Sex and corruption: two very Bangkok museums

26 07 2017


I was in Nonthaburi to visit the “This is Us” exhibition by the Empower Foundation, an organisation founded by sex workers to organise for legal protection, offer mutual support and provide education and services. The group runs its own brothel in Chiang Mai (which provides its workers with superannuation, paid leave and follows occupational health and safety protocols), a radio station and this mini-museum if the history of Thai sex work in the Bangkok suburbs.

The museum is small (and dimly lit), located on the dusty floor of a shophouse daubed with slogans like “good girls go to heaven and bad girls go everywhere!” There are some interesting panels on Thai sex work through history. One law in the early nineteenth century forbade sex workers from being called as witnesses in criminal proceedings and punished any former sex workers who married clients and were unfaithful with “working in the fields as a buffalo” – in other words they were literally, chillingly, dehumanised.

Elsewhere there are sets of hotel bed rooms and gogo bars, and discussions of AIDS advocacy issues and human trafficking. The museum costs 100 baht admission and is a great way to support a fantastic organisation.


Further south, in Dusit, the Anti-Corruption Museum takes a similarly unflinching (if better funded – and better lit) look at one of the darker aspects of Thai society.

Bangkok round-up: Dancing Under the Death star

7 03 2016


Thailand’s Khao Sod newspaper reported this week on a deathly grip tightening around Thailand as Uranus, considered by Thai astrologers to be a harbinger of ill portent, neared the end of its long, elliptical journey around the sun.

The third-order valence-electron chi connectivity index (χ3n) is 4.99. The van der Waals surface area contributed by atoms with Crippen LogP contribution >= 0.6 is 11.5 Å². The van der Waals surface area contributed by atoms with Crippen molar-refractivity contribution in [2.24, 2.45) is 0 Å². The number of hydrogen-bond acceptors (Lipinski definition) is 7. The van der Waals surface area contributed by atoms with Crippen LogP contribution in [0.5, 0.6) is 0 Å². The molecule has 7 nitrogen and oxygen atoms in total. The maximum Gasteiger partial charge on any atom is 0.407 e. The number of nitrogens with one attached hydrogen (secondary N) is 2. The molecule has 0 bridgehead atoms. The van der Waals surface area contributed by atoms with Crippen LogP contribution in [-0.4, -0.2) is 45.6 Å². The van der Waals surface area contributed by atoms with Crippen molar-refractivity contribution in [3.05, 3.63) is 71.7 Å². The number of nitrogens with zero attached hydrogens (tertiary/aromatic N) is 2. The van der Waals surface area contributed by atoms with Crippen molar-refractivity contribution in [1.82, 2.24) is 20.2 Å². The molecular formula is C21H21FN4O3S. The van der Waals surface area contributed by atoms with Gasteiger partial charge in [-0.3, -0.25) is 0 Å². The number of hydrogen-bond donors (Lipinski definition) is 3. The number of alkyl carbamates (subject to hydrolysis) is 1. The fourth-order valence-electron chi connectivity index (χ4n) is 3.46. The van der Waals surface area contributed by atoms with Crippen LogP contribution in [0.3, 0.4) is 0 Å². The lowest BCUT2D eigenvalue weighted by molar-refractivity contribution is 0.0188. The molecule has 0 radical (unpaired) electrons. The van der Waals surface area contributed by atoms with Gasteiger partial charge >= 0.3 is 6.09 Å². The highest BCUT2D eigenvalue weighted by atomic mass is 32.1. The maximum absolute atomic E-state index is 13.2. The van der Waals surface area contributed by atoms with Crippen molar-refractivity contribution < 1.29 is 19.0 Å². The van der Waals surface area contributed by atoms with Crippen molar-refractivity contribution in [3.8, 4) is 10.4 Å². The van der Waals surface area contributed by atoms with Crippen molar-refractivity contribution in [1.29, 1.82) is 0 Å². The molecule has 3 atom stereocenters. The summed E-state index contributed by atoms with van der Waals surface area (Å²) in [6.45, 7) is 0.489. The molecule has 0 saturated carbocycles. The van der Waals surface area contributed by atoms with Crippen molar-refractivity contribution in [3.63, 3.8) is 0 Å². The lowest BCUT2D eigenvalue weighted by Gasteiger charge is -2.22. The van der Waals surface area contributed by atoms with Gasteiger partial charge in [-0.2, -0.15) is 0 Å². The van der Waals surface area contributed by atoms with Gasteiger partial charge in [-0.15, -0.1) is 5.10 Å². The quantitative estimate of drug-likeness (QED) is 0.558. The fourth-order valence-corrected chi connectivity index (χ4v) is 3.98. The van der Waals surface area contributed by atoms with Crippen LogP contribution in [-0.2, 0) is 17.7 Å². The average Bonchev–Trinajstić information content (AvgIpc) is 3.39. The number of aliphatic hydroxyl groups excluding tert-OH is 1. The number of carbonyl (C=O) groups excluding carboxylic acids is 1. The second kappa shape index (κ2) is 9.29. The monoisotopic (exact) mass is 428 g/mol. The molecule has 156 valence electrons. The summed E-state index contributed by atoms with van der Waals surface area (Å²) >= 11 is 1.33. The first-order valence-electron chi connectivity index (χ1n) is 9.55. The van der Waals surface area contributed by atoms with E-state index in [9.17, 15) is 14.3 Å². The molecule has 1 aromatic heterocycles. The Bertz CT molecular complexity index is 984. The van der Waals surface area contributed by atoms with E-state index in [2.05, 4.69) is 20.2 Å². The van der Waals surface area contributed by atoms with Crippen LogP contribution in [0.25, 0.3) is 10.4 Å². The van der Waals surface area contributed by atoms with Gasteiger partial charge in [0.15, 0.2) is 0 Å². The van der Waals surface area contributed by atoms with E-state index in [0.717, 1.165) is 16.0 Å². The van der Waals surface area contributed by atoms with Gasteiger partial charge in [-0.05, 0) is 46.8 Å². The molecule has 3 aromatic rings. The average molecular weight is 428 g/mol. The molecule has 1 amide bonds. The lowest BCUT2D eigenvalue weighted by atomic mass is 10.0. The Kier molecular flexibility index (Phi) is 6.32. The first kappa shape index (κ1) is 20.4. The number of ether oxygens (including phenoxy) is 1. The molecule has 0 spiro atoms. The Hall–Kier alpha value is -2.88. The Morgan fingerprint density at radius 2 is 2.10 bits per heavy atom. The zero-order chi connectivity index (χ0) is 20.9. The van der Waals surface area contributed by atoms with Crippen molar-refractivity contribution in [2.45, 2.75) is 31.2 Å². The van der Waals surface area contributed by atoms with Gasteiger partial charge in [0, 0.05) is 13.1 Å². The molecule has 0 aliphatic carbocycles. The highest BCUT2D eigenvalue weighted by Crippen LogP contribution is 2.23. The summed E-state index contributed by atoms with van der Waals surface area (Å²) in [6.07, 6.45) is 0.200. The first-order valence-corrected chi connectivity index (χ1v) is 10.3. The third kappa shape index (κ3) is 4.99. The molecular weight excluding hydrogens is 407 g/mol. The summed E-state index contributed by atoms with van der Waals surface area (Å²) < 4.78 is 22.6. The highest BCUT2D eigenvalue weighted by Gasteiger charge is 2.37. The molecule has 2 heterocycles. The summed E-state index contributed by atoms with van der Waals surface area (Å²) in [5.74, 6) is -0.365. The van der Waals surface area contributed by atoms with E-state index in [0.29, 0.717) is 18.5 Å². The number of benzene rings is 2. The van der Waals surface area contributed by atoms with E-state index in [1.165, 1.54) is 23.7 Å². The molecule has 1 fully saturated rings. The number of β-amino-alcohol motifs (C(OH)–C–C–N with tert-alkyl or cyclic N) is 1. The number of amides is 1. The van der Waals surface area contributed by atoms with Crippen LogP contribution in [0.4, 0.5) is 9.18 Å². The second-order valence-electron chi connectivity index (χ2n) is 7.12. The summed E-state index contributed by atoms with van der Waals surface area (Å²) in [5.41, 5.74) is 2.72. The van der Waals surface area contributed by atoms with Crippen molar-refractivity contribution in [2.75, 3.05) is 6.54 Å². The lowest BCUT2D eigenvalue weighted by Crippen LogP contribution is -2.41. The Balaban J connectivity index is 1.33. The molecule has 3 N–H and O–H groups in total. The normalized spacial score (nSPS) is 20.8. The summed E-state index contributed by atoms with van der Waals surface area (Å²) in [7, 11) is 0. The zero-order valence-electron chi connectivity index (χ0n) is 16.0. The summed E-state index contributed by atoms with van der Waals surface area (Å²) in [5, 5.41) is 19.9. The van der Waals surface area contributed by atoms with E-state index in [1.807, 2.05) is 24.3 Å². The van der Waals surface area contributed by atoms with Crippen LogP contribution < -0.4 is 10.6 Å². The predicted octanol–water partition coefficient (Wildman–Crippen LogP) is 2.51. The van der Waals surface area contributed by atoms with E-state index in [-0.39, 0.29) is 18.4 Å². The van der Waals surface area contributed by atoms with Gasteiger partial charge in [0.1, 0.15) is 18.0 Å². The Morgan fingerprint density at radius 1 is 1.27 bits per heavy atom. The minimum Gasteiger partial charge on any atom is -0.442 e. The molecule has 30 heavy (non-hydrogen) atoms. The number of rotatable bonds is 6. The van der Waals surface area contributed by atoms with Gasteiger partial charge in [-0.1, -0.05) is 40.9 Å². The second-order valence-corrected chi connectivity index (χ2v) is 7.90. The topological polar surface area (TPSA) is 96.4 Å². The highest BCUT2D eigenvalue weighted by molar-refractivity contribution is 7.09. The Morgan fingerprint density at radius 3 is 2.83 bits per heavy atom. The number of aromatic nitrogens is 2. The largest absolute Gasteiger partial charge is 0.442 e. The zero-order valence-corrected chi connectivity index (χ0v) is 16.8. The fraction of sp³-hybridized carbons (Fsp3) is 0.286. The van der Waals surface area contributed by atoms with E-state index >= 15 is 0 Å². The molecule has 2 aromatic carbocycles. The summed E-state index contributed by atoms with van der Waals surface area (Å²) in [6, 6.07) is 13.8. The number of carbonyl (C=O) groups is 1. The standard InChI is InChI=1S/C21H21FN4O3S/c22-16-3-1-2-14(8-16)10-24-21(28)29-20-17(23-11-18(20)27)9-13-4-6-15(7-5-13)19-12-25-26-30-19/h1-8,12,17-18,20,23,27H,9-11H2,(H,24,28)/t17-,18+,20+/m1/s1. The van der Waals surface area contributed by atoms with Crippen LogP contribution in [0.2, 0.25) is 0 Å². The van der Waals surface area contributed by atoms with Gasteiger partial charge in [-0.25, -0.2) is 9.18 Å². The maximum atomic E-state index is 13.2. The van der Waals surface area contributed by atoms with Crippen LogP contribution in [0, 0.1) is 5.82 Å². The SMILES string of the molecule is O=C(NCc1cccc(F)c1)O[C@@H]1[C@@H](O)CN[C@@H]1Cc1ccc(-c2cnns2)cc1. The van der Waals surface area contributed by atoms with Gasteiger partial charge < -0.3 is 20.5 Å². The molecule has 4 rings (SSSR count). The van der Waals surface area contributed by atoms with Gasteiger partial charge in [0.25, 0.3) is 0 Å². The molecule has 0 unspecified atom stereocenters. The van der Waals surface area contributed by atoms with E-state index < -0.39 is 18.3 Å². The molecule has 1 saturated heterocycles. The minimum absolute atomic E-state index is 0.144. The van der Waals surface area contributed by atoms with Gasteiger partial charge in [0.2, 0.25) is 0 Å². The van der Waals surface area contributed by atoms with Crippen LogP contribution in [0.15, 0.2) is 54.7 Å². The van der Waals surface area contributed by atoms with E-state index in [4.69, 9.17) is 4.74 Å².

When this last took place (one orbit takes 84 years,) it coincided with (or caused?) the revolt that overthrew the absolute monarchy…although looking at it another way, it oversaw the birth of democracy in Thailand – such as it is… 😉

Temples around the country held special prayer meetings to combat the dark influence of the planet known in Thai as Dao maruet ta yoo, “the star of death”.

It was not all doom and gloom though: revellers danced the night away at a swing and jazz dance festival in the shadow of the famous temple of nearby Nakhon Pathom, as captured in a charming photo essay by Coconuts Bangkok.

wt_bbw04img_4109_zps9othvfwd wt_bbw20img_4255_zpsgqp2f1so

And finally, BK magazine reports on another interesting museum to add to the list of Bangkok sights (together with the new “Museum of Thai Corruption“). This one is a museum collated by sex workers to document their lives and struggles, poignantly titled “This is Us.” The museum was put together by the Empower Foundation, a pro-sex work group dedicated to campaigning for better rights and conditions, and societal acceptance, of sex work. Interestingly, the article points out the price of sex in Thailand – a sum equivalent to ten bags of rice – has not increased in four hundred years!